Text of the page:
800 Indiana Site

With an agreement in place to develop the Dogpatch parcel upon which the San Francisco Opera stores its sets, Archstone and Build Inc. are proposing a creative design for the block, breaking the 350-unit development into five buildings designed by four architects.


The five distinct buildings designed by Kava Massih, Jon Worden, Peter Pfau, and Owen Kennerly are separated by landscaped courtyards, designed to create light and open spaces for the apartments while blocking the freeway behind the 800 Indiana Street site.


Parking for 263 autos would be built below the buildings with the development team shooting to secure the entitlements to start building in early 2014.

12 thoughts on “The Creative Design(s) For Developing A Big Dogpatch Block”
  1. I appreciate when large block plans are designed to look like several mini developments…something I wish they had done with the Hayes Valley farm plot. This could be excellent.

  2. Nice…but after reading above that studios are going for $2,300 I would like to see some taller developments…I mean five stories is nothing when housing is so in demand…make them at least 8-10…

  3. It would be interesting to understand how the constraints for the design were defined (cost, materials, ‘style’).
    I would have expected (hoped for) a little more creativity and variety from an project exercise purposefully selecting different architects for the same site.
    That said, I am sure the designers did not have carte blanche….

  4. Thanks soccermom for your insight.
    Here we have a new project with each architect showing CONCEPTUAL sketches and already we get negative feedback about wanting more creativity and variety.
    I see a VARIETY of CREATIVE ideas evolving.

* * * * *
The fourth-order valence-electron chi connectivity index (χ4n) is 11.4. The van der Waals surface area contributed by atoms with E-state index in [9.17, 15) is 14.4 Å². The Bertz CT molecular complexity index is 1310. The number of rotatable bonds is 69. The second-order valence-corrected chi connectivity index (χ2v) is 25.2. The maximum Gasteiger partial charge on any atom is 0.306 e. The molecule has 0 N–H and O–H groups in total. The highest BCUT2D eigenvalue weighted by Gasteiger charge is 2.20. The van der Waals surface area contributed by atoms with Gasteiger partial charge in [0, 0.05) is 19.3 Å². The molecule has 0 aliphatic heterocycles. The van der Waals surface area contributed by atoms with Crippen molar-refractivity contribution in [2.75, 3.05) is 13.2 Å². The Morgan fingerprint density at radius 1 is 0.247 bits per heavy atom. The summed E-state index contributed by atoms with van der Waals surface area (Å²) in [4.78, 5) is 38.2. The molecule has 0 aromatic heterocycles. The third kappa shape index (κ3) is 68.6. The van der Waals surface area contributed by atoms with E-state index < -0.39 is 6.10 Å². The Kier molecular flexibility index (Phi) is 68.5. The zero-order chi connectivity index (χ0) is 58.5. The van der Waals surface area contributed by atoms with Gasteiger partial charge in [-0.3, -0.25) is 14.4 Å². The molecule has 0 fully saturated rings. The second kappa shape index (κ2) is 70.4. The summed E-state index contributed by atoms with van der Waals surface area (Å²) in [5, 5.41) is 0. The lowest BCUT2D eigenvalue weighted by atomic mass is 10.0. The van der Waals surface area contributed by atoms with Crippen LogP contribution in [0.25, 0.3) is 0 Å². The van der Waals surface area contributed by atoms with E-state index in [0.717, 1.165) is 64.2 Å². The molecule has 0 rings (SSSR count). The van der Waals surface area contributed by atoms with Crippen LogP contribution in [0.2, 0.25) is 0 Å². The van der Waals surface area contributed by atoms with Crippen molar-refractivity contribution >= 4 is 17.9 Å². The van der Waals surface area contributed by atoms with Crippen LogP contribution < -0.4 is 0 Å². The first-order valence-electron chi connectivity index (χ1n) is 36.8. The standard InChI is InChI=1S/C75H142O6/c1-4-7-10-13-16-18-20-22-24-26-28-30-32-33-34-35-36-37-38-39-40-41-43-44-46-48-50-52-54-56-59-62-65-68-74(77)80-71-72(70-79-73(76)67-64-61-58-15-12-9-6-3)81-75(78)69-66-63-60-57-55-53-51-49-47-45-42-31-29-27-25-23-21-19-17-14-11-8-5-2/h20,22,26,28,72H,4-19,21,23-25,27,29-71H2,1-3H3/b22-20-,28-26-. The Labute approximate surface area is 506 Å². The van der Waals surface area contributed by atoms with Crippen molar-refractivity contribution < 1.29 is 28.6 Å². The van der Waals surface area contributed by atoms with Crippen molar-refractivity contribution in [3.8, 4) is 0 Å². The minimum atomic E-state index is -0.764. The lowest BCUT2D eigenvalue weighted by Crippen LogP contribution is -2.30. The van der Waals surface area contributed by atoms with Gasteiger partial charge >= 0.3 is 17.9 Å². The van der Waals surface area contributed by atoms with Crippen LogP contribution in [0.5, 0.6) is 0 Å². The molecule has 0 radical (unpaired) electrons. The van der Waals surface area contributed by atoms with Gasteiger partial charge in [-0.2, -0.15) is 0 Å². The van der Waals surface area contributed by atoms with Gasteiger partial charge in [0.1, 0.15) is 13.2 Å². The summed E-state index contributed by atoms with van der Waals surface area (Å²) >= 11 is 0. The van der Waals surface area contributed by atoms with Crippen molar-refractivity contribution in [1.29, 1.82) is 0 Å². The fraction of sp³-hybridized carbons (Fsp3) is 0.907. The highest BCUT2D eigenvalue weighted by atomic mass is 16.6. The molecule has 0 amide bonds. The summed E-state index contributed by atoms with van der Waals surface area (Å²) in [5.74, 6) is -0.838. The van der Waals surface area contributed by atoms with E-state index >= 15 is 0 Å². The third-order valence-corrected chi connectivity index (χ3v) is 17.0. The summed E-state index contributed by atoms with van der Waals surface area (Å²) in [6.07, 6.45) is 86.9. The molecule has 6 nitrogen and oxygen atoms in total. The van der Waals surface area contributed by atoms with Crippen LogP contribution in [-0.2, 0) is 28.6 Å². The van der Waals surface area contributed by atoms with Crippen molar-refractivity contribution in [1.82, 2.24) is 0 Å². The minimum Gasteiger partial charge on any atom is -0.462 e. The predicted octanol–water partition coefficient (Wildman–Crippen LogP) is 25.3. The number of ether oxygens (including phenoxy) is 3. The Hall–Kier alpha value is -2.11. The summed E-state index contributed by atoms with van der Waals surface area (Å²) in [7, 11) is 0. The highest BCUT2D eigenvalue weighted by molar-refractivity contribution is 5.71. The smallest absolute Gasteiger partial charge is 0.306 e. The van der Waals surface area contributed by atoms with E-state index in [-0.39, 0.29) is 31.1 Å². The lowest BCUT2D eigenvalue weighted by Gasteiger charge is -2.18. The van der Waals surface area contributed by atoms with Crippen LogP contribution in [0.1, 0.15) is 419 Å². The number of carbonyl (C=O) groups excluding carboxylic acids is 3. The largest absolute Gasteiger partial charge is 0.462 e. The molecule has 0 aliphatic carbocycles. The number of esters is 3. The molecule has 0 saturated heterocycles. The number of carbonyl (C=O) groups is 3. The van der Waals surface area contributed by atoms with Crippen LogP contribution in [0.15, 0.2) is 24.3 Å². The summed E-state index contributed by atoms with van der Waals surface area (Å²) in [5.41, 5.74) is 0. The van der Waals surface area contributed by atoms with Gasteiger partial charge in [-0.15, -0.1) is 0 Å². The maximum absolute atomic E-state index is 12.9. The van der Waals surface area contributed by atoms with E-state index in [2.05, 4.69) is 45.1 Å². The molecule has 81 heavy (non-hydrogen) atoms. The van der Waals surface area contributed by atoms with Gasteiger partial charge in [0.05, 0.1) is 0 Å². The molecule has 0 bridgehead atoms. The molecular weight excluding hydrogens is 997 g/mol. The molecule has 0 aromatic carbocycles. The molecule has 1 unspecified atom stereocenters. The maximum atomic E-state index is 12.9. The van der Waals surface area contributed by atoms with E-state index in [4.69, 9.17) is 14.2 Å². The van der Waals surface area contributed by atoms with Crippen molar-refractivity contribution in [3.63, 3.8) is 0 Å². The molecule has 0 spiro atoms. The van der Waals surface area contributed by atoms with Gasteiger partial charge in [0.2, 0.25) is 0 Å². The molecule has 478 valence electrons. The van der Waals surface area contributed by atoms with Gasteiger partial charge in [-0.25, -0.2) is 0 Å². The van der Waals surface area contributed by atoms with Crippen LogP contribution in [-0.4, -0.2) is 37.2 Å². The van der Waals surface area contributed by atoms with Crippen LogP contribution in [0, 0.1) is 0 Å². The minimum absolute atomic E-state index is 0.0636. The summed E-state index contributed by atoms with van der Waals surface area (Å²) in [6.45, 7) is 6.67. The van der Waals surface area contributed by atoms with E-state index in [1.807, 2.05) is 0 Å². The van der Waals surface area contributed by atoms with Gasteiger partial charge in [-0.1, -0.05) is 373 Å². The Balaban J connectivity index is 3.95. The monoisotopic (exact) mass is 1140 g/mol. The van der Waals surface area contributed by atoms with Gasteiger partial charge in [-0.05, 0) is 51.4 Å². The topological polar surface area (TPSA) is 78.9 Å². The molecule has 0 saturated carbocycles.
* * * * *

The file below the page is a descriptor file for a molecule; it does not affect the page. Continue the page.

What are you seeing? If at all.

  5. @Futurist – From the composite rendering (the first image), I see 5 buildings of relatively uniform height, width, and with an apparent similarity of exterior materials. Earthtones and red-orange ‘accent colors’ to boot.
    But, after all, they are just sketches, and it’s difficult to tell, especially without knowing what the customer asked for (design constraints). That’s what I wondered about in my first post. I think there is a tension between making the overall project design coherent while still incorporating variety from the individual architects. There will be no perfect answer.
    I think what probably happened is that the developer knew that a single master-planned site would have a harder time getting through politically, so they are using this range-of-designers approach to vary (mask?) five similar building that will economically maximize allowable building footprints, height limits, etc. without having them look like 5 big macs in a row. I understand why the developer would approach the project this way, and the design result may be a better outcome for the neighborhood.
    Still, I think it would be nice if they could vary the basic height and width dimensions a little more. Take a few more risks than what to stucco and what to hardie-plank or cover in ipe.

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